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3 minutes with Clarann Witty

3 minutes with Clarann Witty

Published on October 31, 2017 2:47PM


Clarann Witty

Retired Educator

Clarann Witty, 82, of Enterprise, first came to the county in 1949 as a freshman in high school. Her mother was Virginia Dare Nunn of Virginia and her stepfather was Robert Nunn of Mississippi. Her father worked at Mt. Emily Lumber Company as a mill machinist.

She graduated from Enterprise High in 1953, married J. Butner, who was working for Wallowa County Grain Growers, and the couple had two children.

When the marriage ended in 1961, Clarann went south to her stepfather’s home state of Mississippi. None of the South remains in Clarann’s accent, but she spent many years there, attending Holmes Junior College and then Mississippi College in Clinton where she eventually earned her Masters Degree in Elementary Education. She taught in Pearl, Miss., at the beginning of integration.

It was an experience she says she remembers with great pride.

“I look back on it and I was so glad I had that opportunity. People are very good all over ... it matters not if they’re blue, green, pink or polkadot.”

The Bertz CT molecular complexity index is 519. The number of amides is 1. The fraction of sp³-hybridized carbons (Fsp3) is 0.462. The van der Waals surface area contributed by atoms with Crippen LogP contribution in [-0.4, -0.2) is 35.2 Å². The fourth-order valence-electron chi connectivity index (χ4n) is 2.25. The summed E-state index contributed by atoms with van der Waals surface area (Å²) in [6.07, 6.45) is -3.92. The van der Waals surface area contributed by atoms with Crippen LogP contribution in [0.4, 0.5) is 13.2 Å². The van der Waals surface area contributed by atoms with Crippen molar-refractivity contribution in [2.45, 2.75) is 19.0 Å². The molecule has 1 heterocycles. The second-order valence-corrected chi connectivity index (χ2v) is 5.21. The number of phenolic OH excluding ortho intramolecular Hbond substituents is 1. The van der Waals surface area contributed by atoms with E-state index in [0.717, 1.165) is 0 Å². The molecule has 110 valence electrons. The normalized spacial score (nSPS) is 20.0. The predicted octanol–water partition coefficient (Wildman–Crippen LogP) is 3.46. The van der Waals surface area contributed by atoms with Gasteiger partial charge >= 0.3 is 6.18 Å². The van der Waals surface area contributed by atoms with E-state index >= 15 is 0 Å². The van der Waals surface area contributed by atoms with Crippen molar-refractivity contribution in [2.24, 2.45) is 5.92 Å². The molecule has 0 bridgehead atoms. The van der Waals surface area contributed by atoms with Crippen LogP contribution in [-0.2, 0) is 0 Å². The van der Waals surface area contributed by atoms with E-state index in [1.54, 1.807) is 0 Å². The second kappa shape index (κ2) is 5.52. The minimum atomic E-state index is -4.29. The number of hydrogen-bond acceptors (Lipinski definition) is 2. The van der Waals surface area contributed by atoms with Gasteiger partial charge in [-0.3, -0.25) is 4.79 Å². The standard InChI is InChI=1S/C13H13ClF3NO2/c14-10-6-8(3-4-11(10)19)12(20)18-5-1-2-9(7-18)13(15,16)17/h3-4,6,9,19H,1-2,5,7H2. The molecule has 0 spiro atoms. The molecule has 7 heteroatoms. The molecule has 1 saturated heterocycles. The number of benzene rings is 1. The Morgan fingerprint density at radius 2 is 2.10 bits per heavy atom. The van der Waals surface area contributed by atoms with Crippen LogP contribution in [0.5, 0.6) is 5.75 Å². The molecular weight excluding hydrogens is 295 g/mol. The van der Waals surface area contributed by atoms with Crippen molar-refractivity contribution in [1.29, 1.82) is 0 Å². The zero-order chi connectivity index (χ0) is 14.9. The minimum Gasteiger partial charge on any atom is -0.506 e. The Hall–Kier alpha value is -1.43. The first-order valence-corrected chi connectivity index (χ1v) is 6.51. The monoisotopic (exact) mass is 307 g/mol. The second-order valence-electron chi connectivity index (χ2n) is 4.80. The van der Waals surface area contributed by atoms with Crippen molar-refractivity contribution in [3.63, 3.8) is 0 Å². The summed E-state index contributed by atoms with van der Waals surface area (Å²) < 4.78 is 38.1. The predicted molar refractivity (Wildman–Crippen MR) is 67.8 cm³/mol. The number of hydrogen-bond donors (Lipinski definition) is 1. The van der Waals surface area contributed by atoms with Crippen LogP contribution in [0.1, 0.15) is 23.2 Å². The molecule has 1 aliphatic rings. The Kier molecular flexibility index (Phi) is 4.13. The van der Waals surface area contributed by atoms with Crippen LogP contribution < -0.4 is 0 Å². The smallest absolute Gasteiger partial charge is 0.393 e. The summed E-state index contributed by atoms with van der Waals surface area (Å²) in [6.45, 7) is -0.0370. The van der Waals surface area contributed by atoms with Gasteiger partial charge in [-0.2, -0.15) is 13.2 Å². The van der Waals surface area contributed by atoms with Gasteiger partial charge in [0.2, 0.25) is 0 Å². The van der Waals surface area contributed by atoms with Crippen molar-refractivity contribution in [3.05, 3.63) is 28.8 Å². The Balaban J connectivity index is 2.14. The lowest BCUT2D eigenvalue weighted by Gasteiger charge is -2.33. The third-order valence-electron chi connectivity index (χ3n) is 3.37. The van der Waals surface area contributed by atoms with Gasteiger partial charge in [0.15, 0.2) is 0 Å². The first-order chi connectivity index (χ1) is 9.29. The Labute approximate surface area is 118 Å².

She traveled back and forth to Wallowa County to visit her sister, the late Marvel Eaves. But she continued to work in the south until 1982 when she married her old classmate Derrell Witty and moved back to help Marvel with her restaurant “A Country Place on Pete’s Pond.”

Derrell worked for Wallowa County Road Department. He had three children by a previous marriage.

Clarann kept on helping her sister at the restaurant and built “Granny Yum,” a dehydrated prepared mix company with Marvel, Shirley Stonebrink and Eleanor Miller.

In addition to being the president of Hurricane Creek Grange, she helps out with the Wallowa County Fair and Wallowa County Museum, is interested in the Library District and has served as Oregon State Grange Community Service Director in the past.

Q. Why do you like Wallowa County?

A. I like it because people can come here and be themselves. You’ve got world travelers and people who haven’t gone past the county line. Are people here critical? Yes. Are people here giving? Yes. Are people here loving? Yes. And hardworking. It’s the same in the South, but, if you don’t look for it, you won’t see it. Believe it or not, there are still people around in the world with blinders on.

Q. What’s the difference between an opportunity and a curse?

A. Sometimes when you look at a curse it opens up your eyes to see another opportunity. So, I think opportunity follows a curse. We all have bad and good, we’ve all been there, but what are we going to do with it?

Q. Can you recommend a book for us to read?

A. Well, this may sound strange, but I’ve always loved the book of Proverbs in the Bible. Don’t ask me to quote one, but I love to see people who will say “This too shall pass,” pick themselves up and go on. I’ve read a lot of John Grisham’s books, too. I love people who look for answers and don’t let people sidetrack them — they just move forward.



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